Growth in school taxes on Long Island and statewide will be held near a zero base next year — the tightest restriction since Albany first began capping annual taxation by school districts and municipalities in 2012.

The statewide cap of 0.12 percent, announced Wednesday by state Comptroller Thomas P. DiNapoli, covers the 2016-17 school year and is down sharply from the current year’s baseline limit of 1.62 percent.

The squeeze on local taxation means that school districts will depend increasingly on state financial assistance as they scramble to meet rising costs, including salary hikes averaging more than 2 percent. Gov. Andrew M. Cuomo has proposed a $105.7 million aid increase — or 4.7 percent — for the Island’s 124 systems next year. Area lawmakers have vowed to seek more.

For homeowners, the tax limitation often spells welcome relief. School taxes account for more than 60 percent of property taxes in Nassau and Suffolk counties, which are among the most heavily taxed in the nation.

“Wonderful!” said Joel Katz, a Port Washington resident and founder of a local watchdog group, Citizens for School Management.

“Absolutely terrific!” said Fred Gorman of Nesconset, a leader of a regional taxpayer organization, Long Islanders for Educational Reform.

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Gorman, who is 72, added, “Now I know I can live in my house until I’m 90, because I know the taxes are going to be manageable.”

Local school officials said they’re seeking relief of a different sort — the lifting of state “mandates” that, those officials contend, pile unnecessary costs on their districts.

School authorities cited two mandates in particular. One is the state’s Taylor Law, which grants teacher unions annual scheduled salary “step” raises even after contracts expire. The other is the Wicks Law, a 1920s measure that requires districts to negotiate separate school-construction contracts for masonry, electric wiring and other aspects of the work, rather than dealing with a single contractor.

“If there is any mandate that should be the target of taxpayer outrage, it is New York’s continued adherence to the Wicks Law,” said Lorraine Deller, executive director of the Nassau-Suffolk School Boards Association. “We are the last state in the union that clings to this.”

School leaders said that Cuomo and state lawmakers will have to more than double the $900 million-plus in aid already proposed statewide for 2016-17, just to maintain existing student services.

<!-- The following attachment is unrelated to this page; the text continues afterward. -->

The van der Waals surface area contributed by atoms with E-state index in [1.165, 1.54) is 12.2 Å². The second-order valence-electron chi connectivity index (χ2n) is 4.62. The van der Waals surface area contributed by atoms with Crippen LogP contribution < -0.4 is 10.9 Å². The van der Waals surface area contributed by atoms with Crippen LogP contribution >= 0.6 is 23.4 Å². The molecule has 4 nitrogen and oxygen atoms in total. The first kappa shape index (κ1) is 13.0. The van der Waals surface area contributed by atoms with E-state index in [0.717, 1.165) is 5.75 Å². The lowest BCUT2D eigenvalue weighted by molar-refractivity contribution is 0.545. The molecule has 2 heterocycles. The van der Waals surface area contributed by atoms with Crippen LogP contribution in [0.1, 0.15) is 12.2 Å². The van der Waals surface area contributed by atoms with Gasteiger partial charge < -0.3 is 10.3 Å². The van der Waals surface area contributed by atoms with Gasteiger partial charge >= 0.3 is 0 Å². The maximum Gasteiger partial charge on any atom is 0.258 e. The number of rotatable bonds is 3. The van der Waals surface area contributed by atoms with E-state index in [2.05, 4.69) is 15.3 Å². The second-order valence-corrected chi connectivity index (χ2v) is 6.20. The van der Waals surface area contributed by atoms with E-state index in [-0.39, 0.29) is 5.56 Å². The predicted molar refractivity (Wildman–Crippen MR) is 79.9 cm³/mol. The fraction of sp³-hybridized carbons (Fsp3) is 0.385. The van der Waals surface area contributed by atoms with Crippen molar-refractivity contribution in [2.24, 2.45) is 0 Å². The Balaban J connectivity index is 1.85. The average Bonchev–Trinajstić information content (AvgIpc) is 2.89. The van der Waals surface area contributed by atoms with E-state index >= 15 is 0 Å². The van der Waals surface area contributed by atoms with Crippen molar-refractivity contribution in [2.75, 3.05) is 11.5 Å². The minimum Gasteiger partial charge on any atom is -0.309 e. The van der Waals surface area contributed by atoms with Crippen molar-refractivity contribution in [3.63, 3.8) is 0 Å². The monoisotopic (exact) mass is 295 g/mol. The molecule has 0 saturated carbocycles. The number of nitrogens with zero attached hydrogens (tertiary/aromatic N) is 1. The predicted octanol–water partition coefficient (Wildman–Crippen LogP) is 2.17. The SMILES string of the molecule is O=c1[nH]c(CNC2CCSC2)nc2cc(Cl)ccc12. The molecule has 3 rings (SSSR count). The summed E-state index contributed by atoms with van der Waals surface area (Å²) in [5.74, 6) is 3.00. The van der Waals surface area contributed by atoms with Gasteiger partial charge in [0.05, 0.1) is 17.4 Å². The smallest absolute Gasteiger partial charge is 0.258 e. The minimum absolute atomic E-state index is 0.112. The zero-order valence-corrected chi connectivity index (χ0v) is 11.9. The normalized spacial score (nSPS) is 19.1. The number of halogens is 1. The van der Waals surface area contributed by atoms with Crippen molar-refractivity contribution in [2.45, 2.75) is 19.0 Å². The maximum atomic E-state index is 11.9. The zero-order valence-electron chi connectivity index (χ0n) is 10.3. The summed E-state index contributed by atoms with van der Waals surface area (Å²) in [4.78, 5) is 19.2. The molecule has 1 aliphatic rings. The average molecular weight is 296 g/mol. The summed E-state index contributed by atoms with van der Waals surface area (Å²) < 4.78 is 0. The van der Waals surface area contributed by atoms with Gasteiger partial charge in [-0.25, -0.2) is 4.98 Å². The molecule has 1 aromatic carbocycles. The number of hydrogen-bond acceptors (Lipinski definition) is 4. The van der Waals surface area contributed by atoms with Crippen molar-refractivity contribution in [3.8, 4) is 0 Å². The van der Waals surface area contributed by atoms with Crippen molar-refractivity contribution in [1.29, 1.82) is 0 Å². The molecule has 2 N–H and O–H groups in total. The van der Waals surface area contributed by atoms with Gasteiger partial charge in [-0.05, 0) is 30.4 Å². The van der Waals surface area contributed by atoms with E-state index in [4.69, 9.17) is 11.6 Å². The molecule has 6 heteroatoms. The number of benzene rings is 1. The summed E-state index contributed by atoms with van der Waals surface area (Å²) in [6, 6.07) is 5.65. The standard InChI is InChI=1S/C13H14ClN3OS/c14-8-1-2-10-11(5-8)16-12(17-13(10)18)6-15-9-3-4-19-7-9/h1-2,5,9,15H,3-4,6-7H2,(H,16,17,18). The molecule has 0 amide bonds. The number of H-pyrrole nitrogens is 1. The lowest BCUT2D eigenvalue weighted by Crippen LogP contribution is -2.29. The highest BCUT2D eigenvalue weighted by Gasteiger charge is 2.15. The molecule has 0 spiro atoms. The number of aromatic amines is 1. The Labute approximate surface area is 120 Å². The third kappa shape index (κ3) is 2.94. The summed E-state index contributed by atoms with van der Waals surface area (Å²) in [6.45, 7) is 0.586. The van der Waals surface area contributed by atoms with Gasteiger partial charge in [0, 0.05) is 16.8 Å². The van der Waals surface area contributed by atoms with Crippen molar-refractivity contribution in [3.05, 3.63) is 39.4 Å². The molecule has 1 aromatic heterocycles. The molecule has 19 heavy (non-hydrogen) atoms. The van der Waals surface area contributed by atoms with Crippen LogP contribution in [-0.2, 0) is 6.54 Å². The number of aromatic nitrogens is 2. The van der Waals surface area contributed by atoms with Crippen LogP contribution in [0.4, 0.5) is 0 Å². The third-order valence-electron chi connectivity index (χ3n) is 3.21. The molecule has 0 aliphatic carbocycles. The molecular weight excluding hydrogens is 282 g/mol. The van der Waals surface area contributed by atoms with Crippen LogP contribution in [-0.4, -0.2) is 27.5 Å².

Officials in districts such as Brentwood and Freeport that enroll growing numbers of immigrant students said they need extra financial help from Albany to help students from Central and South America who speak limited English.

The state’s cap law — a Cuomo initiative — limits school districts and other local governments to basic annual tax increases of 2 percent or the inflation rate, whichever is less. Inflation is running unusually low now because of falling oil prices and other economic trends.

“Tying the cap to the Consumer Price Index is very, very dangerous, as we’ve said all along,” said Kevin Coyne, president of Brentwood’s 1,300-member teacher union, the largest educational local on the Island.

The governor’s former budget director, Mary Beth Labate, noted in a briefing last week — before she stepped down — that a low tax cap for 2016-17 had been long expected. Other Cuomo aides pointed out that the cap law has sharply reduced the rate of increase in school taxes, which had regularly risen at double the inflation rate prior to 2012.

“We think that’s cause for celebration,” Labate said.

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The actual tax cap on individual districts varies, because of exceptions included in the law; those include exemptions granted to school-construction spending approved by local voters. Districts can exceed their cap limit only by winning “supermajority” votes of 60 percent or better in budget votes scheduled this year for May 17.

The statewide baseline cap announced Wednesday applies to 677 school districts statewide, including the 124 on Long Island. It also covers 10 cities across the state, including Buffalo, Rochester, Syracuse and Yonkers.

DiNapoli acknowledged Wednesday that the projected “nearly zero” increase in local taxes would limit budget options both for school and municipal authorities.

“Although some local governments can rely on available reserve funds to bridge the gap, others may need to take a hard look at operations to find ways to cut costs to stay under the cap,” DiNapoli said in a prepared statement.